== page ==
Hummingbird Whizzes On.
Google has a new search algorithm called Hummingbird, one that affects 90% of all search queries across the world. With a scope this large, chances are searches for your relevant keywords are affected too. And with many businesses still reeling from the effects of the latest Panda and Penguin updates, perhaps SEO resellers and would-be resellers can’t help but feel uneasy with this news.
Will the new ‘Hummingbird’ algorithm (announced very recently coinciding with Google’s 15th anniversary) change the search engine optimization game once more? Will it flush down the drain all post-Panda and Penguin optimization we recently conducted for your clients? Are the SEO methodologies we currently use here at Endlessrise still up to date with this latest development?
You have many questions, yes. But just take a deep breath for now and slow down. Because frankly, you have nothing to worry about if you’ve been paying attention to what we’ve been advocating these past few months. In fact, Hummingbird even works to your advantage.
Hummingbird’s Target: Context, Not Just Text
Hummingbird is the new search algorithm that’s meant to understand users’ long, conversational and complex queries. It is meant to understand not just text but context.
This moves Google search deeper into conversational queries and understanding its contexts, paying more attention to the relationships of words in a query in a way that the entire meaning of the query – the sentence, the question, and the conversation – is taken into account, rather than individual words.
Google SVP for search Amit Singhal says that the Hummingbird algorithm update is essentially to better answer the much more complex queries people are making. It impacts all kinds of queries, but far more effective on long, complex questions that we’re getting many more of now. That the algorithm can better understand concepts vs. words as well as relationships between concepts.
Hummingbird Had Been Hovering in the Horizon All Along
In an article published by Forbes magazine, Scott Huffman, a Google engineer working in natural language, said the growing popularity of complex voice search helped thrust this change toward Hummingbird. As more and more people are using mobile devices, they are conducting search in a more “natural” way, as if asking a person a question. This is considered “conversational,” as opposed to typing pure keywords when doing a conventional Google search. “We want to get to a natural conversation,” Huffman said.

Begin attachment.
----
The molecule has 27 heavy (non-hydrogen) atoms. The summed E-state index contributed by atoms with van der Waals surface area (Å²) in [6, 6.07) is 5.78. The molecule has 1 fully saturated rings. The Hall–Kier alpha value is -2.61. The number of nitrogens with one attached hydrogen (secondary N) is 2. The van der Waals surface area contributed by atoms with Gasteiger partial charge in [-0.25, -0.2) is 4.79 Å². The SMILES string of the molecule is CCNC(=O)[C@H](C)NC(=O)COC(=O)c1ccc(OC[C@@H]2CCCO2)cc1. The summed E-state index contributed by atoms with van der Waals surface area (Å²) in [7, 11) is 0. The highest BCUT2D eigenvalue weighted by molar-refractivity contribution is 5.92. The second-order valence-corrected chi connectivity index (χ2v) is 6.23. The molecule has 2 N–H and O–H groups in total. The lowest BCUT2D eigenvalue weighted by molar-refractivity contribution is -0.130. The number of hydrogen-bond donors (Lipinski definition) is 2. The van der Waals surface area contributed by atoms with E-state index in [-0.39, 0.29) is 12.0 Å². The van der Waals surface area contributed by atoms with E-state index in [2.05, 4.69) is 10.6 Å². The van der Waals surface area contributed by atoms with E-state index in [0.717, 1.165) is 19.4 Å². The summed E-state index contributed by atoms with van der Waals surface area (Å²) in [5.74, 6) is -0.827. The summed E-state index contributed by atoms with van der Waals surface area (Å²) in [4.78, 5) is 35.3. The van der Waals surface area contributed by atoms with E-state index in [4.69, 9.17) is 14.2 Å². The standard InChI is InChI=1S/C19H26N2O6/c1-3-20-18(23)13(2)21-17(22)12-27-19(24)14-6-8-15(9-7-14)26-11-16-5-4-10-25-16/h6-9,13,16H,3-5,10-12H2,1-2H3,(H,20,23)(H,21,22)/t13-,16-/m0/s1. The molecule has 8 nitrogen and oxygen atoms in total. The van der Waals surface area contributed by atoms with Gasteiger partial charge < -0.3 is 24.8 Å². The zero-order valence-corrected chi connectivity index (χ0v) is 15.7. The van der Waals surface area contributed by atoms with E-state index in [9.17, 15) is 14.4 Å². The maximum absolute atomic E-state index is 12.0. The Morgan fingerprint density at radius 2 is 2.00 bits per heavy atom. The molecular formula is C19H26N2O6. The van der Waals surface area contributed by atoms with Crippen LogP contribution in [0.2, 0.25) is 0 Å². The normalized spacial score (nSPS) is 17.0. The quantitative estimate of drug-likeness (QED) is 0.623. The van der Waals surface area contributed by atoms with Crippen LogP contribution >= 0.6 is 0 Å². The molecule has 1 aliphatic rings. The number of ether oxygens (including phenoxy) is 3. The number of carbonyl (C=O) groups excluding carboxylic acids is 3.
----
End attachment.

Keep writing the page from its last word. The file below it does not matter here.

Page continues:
The Caffeine, the Panda, the Penguin, and the Hummingbird
In 2010, the search engine announced an algorithm update called “Caffeine.” While it was a significant change, Caffeine was merely an indexing system that was meant to provide “50% fresher results for web searches than our last index.” It was not an algorithm rewrite like Hummingbird, which is considered the biggest change in Google’s search algorithm since Caffeine, according to Amit.
For this year, the buzzwords were Penguin and Panda, with Google launching new versions and updates of both. Remember, Panda – launched in 2011 – targets poor quality content. Penguin – launched in 2012 – targets link schemes and other black hat optimization techniques. While these two updates were launched under the old algorithm, they are still part of the new one. They are still valid.
Trends to Watch: Mobile & High Quality Content
For that reason, SEO resellers and online marketers still need to comply with these updates. And if you’ve been listening to us, you’ve already gained ground and are conducting correct, updated optimization techniques for your clients. By launching Hummingbird, Google simply made it easier for prospects to find your quality content – one that’s dependent on context, and not on texts, i.e. keywords.
As you remember, the key to complying with Panda and Penguin is to simply produce high quality content, the type that users want to bookmark and share with their friends. It’s focused, fresh, and relevantly rich in context, and is not overly keyword optimized. Also, you need to avoid link schemes such as abusing article and press release submissions and anchor texts.
The other trend you need to pay attention to is mobile. Obviously, the popularity of voice searches conducted via smartphones and tablets is one of the reasons why Google updated its algorithm. Users are shifting from keyword-based searches to semantic or conversational queries. As white label SEO resellers, this is an opportunity to help steer your clients to the right direction fast and with precision (just like a hummingbird) – by providing them with fresh, high quality content filled with rich context relevant to what your target audience are searching for, as well as employing a Responsive Website Design. When users use voice search via Google using a smartphone, and one of your web pages come up, they should be able to land and navigate across your website with no viewing problems. A responsive website provides for this.
Using our methodology will ensure that your clients’ websites are ready for the future of search.
PS: Happy 15th Birthday Google!
Google has come a long way from being a startup operated by founders Larry Page and Sergei Brin at a Menlo Park, CA garage over a decade ago. Today it has a commanding 67% share of worldwide search, raking in billions of dollars every year. Here’s a little history of Google search, courtesy of the company’s official search blog.